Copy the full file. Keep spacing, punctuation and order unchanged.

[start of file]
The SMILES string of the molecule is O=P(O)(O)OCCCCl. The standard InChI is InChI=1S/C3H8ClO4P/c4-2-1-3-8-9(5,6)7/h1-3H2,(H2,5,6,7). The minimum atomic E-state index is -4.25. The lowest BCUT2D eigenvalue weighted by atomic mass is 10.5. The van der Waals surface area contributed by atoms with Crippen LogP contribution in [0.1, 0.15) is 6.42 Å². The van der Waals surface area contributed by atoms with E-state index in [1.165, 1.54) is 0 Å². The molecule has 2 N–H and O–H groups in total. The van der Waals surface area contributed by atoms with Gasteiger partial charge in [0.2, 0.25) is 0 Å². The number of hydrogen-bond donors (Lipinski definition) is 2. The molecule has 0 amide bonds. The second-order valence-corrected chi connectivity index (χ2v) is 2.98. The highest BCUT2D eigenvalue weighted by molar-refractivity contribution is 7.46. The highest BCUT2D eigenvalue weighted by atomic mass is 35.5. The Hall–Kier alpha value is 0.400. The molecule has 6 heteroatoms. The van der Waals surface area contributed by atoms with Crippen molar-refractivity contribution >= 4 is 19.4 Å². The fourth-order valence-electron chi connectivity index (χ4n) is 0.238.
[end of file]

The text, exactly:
The SMILES string of the molecule is O=P(O)(O)OCCCCl. The standard InChI is InChI=1S/C3H8ClO4P/c4-2-1-3-8-9(5,6)7/h1-3H2,(H2,5,6,7). The minimum atomic E-state index is -4.25. The lowest BCUT2D eigenvalue weighted by atomic mass is 10.5. The van der Waals surface area contributed by atoms with Crippen LogP contribution in [0.1, 0.15) is 6.42 Å². The van der Waals surface area contributed by atoms with E-state index in [1.165, 1.54) is 0 Å². The molecule has 2 N–H and O–H groups in total. The van der Waals surface area contributed by atoms with Gasteiger partial charge in [0.2, 0.25) is 0 Å². The number of hydrogen-bond donors (Lipinski definition) is 2. The molecule has 0 amide bonds. The second-order valence-corrected chi connectivity index (χ2v) is 2.98. The highest BCUT2D eigenvalue weighted by molar-refractivity contribution is 7.46. The highest BCUT2D eigenvalue weighted by atomic mass is 35.5. The Hall–Kier alpha value is 0.400. The molecule has 6 heteroatoms. The van der Waals surface area contributed by atoms with Crippen molar-refractivity contribution >= 4 is 19.4 Å². The fourth-order valence-electron chi connectivity index (χ4n) is 0.238.